For those who work and lead Sri Lanka’s financial services industry, Sivakrishnarajah Renganathan needs no introduction. A fellow of the Chartered Institute of Management Accountants (CIMA), not many might recognise the importance of corporate honesty and integrity in the business world as he does.
Renganathan argues that honesty should be the virtue that guides any corporate activity: “Honesty is paramount for achieving corporate respect. Success and innovation can see a company flourish but that does not mean it has won the hearts of its customers or the respect of its peers.”
He adds that “if organisations can link honesty to their corporate purpose, sustainability and ethical practices, they can garner further
corporate respect, which will ensure that stakeholders remain with the institution in the long term.”
The veteran banker believes that while the key elements of honesty in a corporate include its strategic direction, self-discipline, and the strength of its self-evaluating mechanisms such as honest reporting – as well as checks and balances across the staff cadre – regulating bodies also play a commendable role in bolstering credibility and integrity.
“Regulators and industry bodies ensure that corporates maintain a standard of transparency, and highlight ethical business practices. They can also encourage whistleblowing, and impose clear and precise regulations,” he avers.
For Renganathan, the building blocks for gaining corporate respect out of honesty rests solely on the ability of leaders to help foster such a culture.
He explains: “Business leaders must complement their strategic vision for the organisation by actively practising integrity, from the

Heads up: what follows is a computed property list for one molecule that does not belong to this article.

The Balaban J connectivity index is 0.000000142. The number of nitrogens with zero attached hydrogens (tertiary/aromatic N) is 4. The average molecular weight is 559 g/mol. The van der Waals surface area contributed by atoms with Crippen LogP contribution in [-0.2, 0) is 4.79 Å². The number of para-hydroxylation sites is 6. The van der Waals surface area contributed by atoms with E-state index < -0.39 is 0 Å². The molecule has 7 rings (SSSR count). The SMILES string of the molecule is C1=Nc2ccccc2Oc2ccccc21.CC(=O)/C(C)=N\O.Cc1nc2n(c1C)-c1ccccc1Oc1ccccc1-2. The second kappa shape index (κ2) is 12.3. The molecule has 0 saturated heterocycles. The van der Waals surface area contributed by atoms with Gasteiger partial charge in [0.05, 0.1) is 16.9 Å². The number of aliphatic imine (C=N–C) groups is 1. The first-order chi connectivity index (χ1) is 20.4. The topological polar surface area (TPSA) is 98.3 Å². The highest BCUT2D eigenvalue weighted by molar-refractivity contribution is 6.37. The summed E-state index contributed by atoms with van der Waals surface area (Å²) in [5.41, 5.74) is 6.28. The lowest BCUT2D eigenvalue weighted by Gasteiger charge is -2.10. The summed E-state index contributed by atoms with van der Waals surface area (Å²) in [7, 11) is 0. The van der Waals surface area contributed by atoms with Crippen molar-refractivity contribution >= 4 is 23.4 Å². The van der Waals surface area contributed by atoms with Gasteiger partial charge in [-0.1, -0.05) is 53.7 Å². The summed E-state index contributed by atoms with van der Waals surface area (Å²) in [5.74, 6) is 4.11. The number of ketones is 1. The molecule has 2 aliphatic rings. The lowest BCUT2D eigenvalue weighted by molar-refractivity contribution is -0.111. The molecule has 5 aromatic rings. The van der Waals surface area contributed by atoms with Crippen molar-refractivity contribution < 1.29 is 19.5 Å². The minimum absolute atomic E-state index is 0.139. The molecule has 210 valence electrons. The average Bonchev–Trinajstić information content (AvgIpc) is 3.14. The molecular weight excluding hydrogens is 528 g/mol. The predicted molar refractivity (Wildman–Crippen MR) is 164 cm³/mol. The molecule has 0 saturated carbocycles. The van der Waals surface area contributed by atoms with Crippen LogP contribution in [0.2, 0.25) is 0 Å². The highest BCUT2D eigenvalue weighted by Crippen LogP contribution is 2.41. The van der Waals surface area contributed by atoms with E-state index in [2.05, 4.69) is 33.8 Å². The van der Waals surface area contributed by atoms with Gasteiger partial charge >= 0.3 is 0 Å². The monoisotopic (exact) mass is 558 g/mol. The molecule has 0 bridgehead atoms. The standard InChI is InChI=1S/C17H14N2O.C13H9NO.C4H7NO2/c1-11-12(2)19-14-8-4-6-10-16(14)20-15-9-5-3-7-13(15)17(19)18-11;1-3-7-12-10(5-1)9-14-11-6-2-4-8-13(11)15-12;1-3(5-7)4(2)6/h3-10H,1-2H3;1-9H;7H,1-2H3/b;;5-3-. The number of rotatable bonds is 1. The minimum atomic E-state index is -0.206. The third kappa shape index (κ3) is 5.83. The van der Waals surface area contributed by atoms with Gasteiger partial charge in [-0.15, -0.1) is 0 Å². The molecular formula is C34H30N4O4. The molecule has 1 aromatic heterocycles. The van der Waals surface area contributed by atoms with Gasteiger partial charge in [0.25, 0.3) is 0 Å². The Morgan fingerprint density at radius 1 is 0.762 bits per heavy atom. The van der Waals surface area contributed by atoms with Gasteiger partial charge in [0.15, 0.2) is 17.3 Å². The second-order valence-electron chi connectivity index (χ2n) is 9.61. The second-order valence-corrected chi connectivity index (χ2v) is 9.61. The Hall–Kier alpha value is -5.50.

delegation of responsibilities to prudent supervision, and commitment to quality and fairness. These basic elements are instrumental in
leading teams in any industry to success.”
Drawing an example from his own experience, Renganathan notes that within his team, strategic and transparent approaches across
business activities are complemented by effective management and encouraging staff to serve with real commitment.
He is of the opinion that if companies garner sufficient respect, they will be able to retain the right talent: “Employees are looking for more than a remuneration package. The corporate respect garnered by an employer is as important as the designation to the employee. If the
organisation continues to be known for being unethical and dishonest, it will lose credibility and coveted talent as a result.”
When asked about his opinion regarding extending honesty beyond the confines of a corporate house, Renganathan points to sustainability initiatives.
“Businesses need to develop the right environment both within the workplace and outside in their surroundings. The level of commitment showcased to sustainability by an organisation is instrumental in building a positive impression among its stakeholders,” he remarks.
He states that “an organisation committed to a triple bottom line approach will certainly make a conscious effort to engage key
stakeholders in its journey. This will undoubtedly resonate with stakeholders and improve transparency. CSR is a tool that
organisations can utilise to give back to society if they truly link purpose and honesty in their CSR initiatives.”
“CSR can be undertaken to benefit communities that are immediate to the business or address issues of national importance,”
“Whichever approach is adopted, it is of paramount importance that an organisation maintains the required level of corporate governance through transparent business approaches and reporting. It will by default improve the opinion of stakeholders about the organisation,” he states.
In closing, Renganathan offers a piece of advice: “If honesty cannot be the engine that powers corporate actions, any achievement in the name of technological development, innovation, turnover and profit will not last in the long run.”